Why Apple’s Employee Relations Could Be Its Biggest Problem
As has become customary, Apple is currently and continuously bombarding all of us with news of new products, features, and upgrades — some of which we’ve seen before, others that are setting fanboys’ proverbial pants on fire. New iPads, iPhones, Apple Watches, operating systems, and much more are all in the pipeline, and even new music and audio systems, as well as fitness tracking software. It’s all very exciting stuff, and a lot of consumers are looking forward to when all of these products hit stores.
Apple Store employees, on the other hand, are not. In addition to holding down the fort against an onslaught of customer questions and concerns, Apple Store employees are fighting another battle — one against their parent company.
Word has come down that Apple Store employees filed a federal lawsuit against their employer back in 2013, stating that they were treated like “criminals” because they were subjected to searches of their personal effects to ensure they weren’t stealing any products from the stores in which they worked. The kicker is that they weren’t just subjected to the searches, it’s that they weren’t compensated for the time they had to endure them. According to a report from CNN, an Apple Store employee even emailed CEO Tim Cook last year regarding the policy, saying that it was both “insulting” and “demeaning,” and that oftentimes such searches took places in front of customers, embarrassingly enough.
“These procedures imply that Apple doesn’t trust or respect their employees,” the person wrote. “Managers are required to treat ‘valued’ employees as criminals.”
There were a few other things the employees didn’t like as well, including policies barring discussion of Apple’s labor practices, and that some workers didn’t get breaks for meals after a certain amount of hours, in violation of the law. But at the heart of the matter is the fact that employees were forced to wait, off the clock, for a supervisor to go through their personal belongings. All of that time added up, and in some cases, summed up to more than $1,500 in unpaid wages.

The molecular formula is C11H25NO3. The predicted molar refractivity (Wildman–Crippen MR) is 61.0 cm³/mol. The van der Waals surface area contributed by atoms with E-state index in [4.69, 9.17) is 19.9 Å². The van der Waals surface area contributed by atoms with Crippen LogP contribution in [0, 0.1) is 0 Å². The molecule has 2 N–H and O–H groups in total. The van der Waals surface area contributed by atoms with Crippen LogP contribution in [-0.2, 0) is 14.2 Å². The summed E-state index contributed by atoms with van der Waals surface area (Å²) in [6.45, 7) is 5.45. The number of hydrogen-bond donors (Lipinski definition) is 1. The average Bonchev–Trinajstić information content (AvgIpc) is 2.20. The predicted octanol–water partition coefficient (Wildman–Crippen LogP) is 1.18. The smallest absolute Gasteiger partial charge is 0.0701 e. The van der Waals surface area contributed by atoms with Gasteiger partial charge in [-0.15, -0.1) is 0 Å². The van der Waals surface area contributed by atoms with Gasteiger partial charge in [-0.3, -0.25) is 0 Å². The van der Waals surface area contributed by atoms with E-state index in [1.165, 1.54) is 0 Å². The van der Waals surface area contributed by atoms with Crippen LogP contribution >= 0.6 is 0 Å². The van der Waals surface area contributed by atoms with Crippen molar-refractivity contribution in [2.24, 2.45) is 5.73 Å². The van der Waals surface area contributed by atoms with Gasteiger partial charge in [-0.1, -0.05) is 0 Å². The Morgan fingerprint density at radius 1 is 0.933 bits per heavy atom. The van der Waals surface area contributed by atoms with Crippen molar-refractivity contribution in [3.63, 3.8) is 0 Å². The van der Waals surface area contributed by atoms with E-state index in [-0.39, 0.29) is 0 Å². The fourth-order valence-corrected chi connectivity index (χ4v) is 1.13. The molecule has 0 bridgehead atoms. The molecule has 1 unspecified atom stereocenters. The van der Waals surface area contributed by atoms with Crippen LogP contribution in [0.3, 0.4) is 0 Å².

You might be aware of what happened as a result of the lawsuit, which came in the wake of a similar suit filed by employees of Amazon. In a case that went all the way to the U.S. Supreme Court, a group of Amazon sued their employer for pretty much the same exact reason that these Apple Store employees did: they were forced to wait in lines to be searched, off the clock.
The Supreme Court came down in favor of Amazon in that case, saying that those searches were not an “integral and indispensable” part of the workers’ jobs, and fell under what has been classified as “preliminary” and “postliminary” activities, per The New York Times. Basically, the Supreme Court said that if Amazon employees didn’t like spending up to 25 minutes waiting to be searched by their employer without pay, they could quit and not deal with it anymore.
Not much in terms of a fig leaf to the working class, and that ruling led to the dismissal of the Apple Store employees’ lawsuit shortly after.
That lawsuit may be in the past, but the fact still remains that Apple Store employees clearly aren’t happy with a lot of the things going on behind the scenes at their place of work, which comes in stark contrast to the company’s cool, hip, professional image. Yes, these are retail employees we’re talking about, but for a company that has slowly and methodically built itself into one of the world’s most valuable and prominent brands, seeing its workers’ frustrations boil up in public view is a little off-putting.
Apple’s had other PR issues in the past, including coming under some serious scrutiny for its use of contracted labor in Asia — the notorious Foxconn scandal, to be specific. The complaints of Apple Store employees are a far cry from those transgressions, in terms of seriousness, but it does add another crack to Apple’s facade. The company is making strides to get better, with executives reportedly saying certain policies were going through a review process.
But if there’s one thing that’s clear, it’s that it’s not all sunshine and rainbows in the land of Apple.
Follow Sam on Twitter @Sliceofginger